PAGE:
Scientists Caution: AI Agents Are Growing Deceptive

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AI’s relationship with deception is…disturbing.

In September 2023, it was established that AI lie detection was incredibly accurate in discerning whether CEOs were lying to financial analysts.

The righteous would agree that sorting truth from lies is a virtuous ability, and no one would have complained if AI’s dealings with deception had concluded at this stage. But tragically, they did not.

Researchers at AI startup Anthropic published a paper in January 2024 that explored the potential of training LLMs to practice deception.

Teaching AI models to cheat safety checks designed to mitigate harm revealed a disturbing truth: once AI learned to lie, it could not unlearn the behavior.

The researchers wrote:


“Our results suggest that, once a model exhibits deceptive behavior, standard techniques could fail to remove such deception and create a false impression of safety.”

We are living in a world where AI lies and unbridled bots manipulate humans, but brace yourself; it gets worse.

There is a stark difference between training AI to lie and allowing it to learn deception all by itself. The latter has been achieved more than you might realize, and autonomous AI deception does not bode well for the future.

Key Takeaways

  • Not only can AI be trained to lie, but it can learn to deceive voluntarily.
  • A recent survey confirmed that AI systems have learned to deceive.
  • The authors warn against possible societal dangers and call for preventative measures.
  • As autonomy advances, humans could lose control of AI.
  • The European Union’s AI Act is a good starting point for regulation, but more needs to be done.

AI Agents Have Learned to Lie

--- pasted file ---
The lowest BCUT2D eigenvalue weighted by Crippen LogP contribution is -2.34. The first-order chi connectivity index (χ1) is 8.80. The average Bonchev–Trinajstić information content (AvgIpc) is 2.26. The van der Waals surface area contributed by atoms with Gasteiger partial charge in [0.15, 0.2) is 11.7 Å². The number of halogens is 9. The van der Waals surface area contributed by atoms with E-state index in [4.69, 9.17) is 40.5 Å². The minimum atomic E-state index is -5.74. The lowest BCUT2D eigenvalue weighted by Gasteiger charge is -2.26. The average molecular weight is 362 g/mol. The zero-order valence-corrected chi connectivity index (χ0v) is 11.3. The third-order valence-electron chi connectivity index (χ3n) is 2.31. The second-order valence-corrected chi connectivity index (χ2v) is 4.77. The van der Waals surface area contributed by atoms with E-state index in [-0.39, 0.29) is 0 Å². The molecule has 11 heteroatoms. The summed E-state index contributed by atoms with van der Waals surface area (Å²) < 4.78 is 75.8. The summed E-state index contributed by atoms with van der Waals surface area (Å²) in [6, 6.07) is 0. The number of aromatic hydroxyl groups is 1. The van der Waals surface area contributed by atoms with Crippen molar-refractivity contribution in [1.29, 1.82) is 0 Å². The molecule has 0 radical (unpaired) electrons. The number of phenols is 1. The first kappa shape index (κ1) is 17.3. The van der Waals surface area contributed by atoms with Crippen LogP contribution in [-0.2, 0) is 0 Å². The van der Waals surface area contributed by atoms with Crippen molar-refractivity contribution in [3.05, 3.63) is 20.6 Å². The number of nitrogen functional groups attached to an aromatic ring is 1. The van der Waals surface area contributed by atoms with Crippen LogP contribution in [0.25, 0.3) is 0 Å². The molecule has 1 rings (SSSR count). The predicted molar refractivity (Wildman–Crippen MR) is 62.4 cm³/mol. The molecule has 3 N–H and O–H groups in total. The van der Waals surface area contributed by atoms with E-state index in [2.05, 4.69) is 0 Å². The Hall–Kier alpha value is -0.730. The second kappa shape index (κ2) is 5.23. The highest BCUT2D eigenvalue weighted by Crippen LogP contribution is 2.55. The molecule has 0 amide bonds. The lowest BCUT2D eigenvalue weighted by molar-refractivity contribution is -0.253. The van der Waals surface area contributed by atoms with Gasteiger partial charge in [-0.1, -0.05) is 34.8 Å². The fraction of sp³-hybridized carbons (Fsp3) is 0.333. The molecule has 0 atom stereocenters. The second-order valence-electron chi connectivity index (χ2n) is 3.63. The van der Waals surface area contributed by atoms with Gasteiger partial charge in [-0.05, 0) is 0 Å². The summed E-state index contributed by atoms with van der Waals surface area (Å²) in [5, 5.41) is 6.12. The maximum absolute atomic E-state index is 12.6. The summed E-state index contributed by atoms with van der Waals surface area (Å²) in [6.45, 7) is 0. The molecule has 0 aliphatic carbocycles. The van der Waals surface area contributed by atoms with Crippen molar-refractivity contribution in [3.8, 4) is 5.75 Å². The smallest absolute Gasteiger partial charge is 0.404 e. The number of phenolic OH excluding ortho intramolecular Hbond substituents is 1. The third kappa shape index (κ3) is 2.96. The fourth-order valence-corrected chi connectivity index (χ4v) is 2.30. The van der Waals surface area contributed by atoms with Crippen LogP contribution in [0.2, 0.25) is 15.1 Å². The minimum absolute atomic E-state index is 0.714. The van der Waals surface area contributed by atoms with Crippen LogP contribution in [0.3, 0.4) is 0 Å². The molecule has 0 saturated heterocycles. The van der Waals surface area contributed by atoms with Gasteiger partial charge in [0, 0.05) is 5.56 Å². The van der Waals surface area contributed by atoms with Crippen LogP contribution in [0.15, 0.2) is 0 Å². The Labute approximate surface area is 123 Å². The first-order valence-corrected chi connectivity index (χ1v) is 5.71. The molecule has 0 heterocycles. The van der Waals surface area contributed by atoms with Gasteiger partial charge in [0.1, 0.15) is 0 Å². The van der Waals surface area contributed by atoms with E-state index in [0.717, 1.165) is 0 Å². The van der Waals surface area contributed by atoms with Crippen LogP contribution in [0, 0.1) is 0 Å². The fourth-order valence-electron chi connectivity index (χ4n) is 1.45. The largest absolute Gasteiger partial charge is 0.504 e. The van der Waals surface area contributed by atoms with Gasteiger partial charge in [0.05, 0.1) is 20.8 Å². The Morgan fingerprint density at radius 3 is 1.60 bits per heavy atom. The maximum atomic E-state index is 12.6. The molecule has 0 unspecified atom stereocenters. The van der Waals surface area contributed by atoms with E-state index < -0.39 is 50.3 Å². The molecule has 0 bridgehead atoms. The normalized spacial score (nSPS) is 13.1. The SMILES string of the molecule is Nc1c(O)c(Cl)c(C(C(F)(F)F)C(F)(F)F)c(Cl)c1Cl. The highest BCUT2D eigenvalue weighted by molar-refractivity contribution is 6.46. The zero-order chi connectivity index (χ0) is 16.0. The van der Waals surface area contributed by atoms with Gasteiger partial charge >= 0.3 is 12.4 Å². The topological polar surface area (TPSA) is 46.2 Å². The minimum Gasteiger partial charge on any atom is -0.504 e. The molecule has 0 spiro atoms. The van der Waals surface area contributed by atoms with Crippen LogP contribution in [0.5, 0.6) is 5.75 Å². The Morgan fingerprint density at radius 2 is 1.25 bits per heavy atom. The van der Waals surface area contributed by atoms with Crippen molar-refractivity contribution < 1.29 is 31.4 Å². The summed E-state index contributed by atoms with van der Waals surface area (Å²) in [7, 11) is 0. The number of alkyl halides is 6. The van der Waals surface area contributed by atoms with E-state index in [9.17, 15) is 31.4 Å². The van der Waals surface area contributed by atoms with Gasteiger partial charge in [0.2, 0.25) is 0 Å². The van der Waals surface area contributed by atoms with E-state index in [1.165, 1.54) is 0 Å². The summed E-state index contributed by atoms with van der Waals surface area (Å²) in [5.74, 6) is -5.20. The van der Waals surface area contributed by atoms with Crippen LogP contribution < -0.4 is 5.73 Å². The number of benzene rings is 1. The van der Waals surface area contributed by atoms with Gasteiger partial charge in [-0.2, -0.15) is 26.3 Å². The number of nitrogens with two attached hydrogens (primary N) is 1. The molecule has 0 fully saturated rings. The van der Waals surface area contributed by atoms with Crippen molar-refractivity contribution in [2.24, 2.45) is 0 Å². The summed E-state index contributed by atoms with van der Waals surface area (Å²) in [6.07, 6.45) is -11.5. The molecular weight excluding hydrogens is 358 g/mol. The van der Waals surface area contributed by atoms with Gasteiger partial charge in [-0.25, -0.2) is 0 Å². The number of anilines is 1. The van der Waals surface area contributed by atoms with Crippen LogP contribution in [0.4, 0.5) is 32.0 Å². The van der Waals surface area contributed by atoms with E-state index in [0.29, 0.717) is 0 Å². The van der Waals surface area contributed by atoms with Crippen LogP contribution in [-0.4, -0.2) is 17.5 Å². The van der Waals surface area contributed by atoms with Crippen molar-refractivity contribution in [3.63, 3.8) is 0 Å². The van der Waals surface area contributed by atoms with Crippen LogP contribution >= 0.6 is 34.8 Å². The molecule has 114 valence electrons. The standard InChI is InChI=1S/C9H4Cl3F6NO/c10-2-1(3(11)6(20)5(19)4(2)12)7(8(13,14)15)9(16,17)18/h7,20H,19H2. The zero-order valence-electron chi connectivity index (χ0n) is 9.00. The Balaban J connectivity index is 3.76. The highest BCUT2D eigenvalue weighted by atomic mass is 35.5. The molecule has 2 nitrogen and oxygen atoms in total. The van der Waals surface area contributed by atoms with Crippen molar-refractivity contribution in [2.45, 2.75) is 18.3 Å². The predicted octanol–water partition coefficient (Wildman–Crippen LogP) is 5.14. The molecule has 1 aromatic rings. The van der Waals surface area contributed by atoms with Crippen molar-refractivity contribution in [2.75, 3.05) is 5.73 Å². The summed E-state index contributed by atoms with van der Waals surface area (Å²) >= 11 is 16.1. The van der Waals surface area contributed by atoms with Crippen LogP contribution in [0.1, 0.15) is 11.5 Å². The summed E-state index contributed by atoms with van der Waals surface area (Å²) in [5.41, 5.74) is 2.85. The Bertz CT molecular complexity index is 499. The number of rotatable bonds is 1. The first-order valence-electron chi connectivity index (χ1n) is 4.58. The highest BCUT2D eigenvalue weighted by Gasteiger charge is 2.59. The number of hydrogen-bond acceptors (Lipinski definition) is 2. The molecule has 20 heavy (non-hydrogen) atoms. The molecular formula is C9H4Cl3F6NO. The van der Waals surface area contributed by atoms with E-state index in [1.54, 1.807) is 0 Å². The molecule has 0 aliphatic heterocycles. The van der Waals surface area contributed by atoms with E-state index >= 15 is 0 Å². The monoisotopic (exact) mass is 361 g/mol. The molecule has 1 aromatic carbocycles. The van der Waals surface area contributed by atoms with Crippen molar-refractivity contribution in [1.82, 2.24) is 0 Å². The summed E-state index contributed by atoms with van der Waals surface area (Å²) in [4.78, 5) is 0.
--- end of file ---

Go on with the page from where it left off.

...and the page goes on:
A recent survey provides numerous examples of AI systems that have learned to lie of their own volition.

Dr. Peter S. Park, the survey’s lead contributor, admits that AI developers do not fully understand the cause of this phenomenon. However, the evidence suggests that “AI deception arises because a deception-based strategy turned out to be the best way to perform well at the given AI’s training task.” Essentially, “Deception helps them achieve their goals.”

A do anything to win functionality is not so much admirable as terrifying, and it has provoked Park to issue a foreboding caution:

“As the deceptive capabilities of AI systems become more advanced, the dangers they pose to society will become increasingly serious.”

The first AI system the paper addresses is Meta’s Cicero, a program developed to play the strategy game Diplomacy.

Park was skeptical of how an AI, which had been trained to be honest and “never intentionally backstab” its opponents, could successfully navigate the world of Diplomacy.

It is, after all, a game that largely relies on shady negotiations and dishonesty to achieve world domination.

After examining publicly available data, Park and his team uncovered several instances where Cicero deliberately misled other players and even justified its absence after being rebooted by claiming to be on the phone with its girlfriend.

Examples of deception from Meta's CICERO.
Examples of deception from Meta’s CICERO. Source: AI Deception Survey

Cicero was not the only deceptive AI gamer that Park investigated.

DeepMind’s AlphaStar also demonstrated similar capabilities when playing Starcraft II.

Rhiannon Williams of MIT Technology Review reported:

“[AlphaStar] became so adept at making moves aimed at deceiving opponents (known as feinting) that it defeated 99.8% of human players.”

The survey also describes other AI systems showcasing their deviousness outside of the gaming arena.

For example, GPT-4 professed to be a visually impaired person in order to deceive “a TaskRabbit worker into solving an “I’m not a robot” CAPTCHA task.

In another experiment involving simulated evolution, researchers monitored the speed at which AI agents were replicating in a test environment, and removed any “variants that reproduced too quickly.”